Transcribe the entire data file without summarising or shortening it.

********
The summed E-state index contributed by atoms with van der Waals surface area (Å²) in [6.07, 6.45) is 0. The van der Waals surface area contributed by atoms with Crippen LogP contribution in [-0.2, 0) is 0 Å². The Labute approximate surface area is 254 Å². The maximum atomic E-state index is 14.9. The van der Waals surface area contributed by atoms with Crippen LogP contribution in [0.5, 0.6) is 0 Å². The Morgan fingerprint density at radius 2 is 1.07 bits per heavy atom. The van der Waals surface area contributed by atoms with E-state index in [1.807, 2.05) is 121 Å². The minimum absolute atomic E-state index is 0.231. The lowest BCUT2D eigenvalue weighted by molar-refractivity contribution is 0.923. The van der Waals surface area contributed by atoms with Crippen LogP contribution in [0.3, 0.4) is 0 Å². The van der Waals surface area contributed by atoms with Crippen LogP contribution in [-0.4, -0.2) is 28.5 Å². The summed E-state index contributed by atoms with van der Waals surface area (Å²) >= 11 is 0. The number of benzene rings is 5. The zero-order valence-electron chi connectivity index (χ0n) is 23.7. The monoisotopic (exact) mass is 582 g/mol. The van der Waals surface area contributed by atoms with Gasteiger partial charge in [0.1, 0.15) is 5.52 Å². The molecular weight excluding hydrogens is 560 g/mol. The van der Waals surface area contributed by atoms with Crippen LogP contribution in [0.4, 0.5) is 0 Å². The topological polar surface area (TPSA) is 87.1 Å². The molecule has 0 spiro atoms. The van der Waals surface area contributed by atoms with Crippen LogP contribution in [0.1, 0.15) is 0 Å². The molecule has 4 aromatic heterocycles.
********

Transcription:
The summed E-state index contributed by atoms with van der Waals surface area (Å²) in [6.07, 6.45) is 0. The van der Waals surface area contributed by atoms with Crippen LogP contribution in [-0.2, 0) is 0 Å². The Labute approximate surface area is 254 Å². The maximum atomic E-state index is 14.9. The van der Waals surface area contributed by atoms with Crippen LogP contribution in [0.5, 0.6) is 0 Å². The Morgan fingerprint density at radius 2 is 1.07 bits per heavy atom. The van der Waals surface area contributed by atoms with E-state index in [1.807, 2.05) is 121 Å². The minimum absolute atomic E-state index is 0.231. The lowest BCUT2D eigenvalue weighted by molar-refractivity contribution is 0.923. The van der Waals surface area contributed by atoms with Crippen LogP contribution in [0.3, 0.4) is 0 Å². The van der Waals surface area contributed by atoms with Crippen LogP contribution in [-0.4, -0.2) is 28.5 Å². The summed E-state index contributed by atoms with van der Waals surface area (Å²) >= 11 is 0. The number of benzene rings is 5. The zero-order valence-electron chi connectivity index (χ0n) is 23.7. The monoisotopic (exact) mass is 582 g/mol. The van der Waals surface area contributed by atoms with Gasteiger partial charge in [0.1, 0.15) is 5.52 Å². The molecular weight excluding hydrogens is 560 g/mol. The van der Waals surface area contributed by atoms with Crippen LogP contribution in [0.4, 0.5) is 0 Å². The topological polar surface area (TPSA) is 87.1 Å². The molecule has 0 spiro atoms. The van der Waals surface area contributed by atoms with Crippen LogP contribution in [0.1, 0.15) is 0 Å². The molecule has 4 aromatic heterocycles.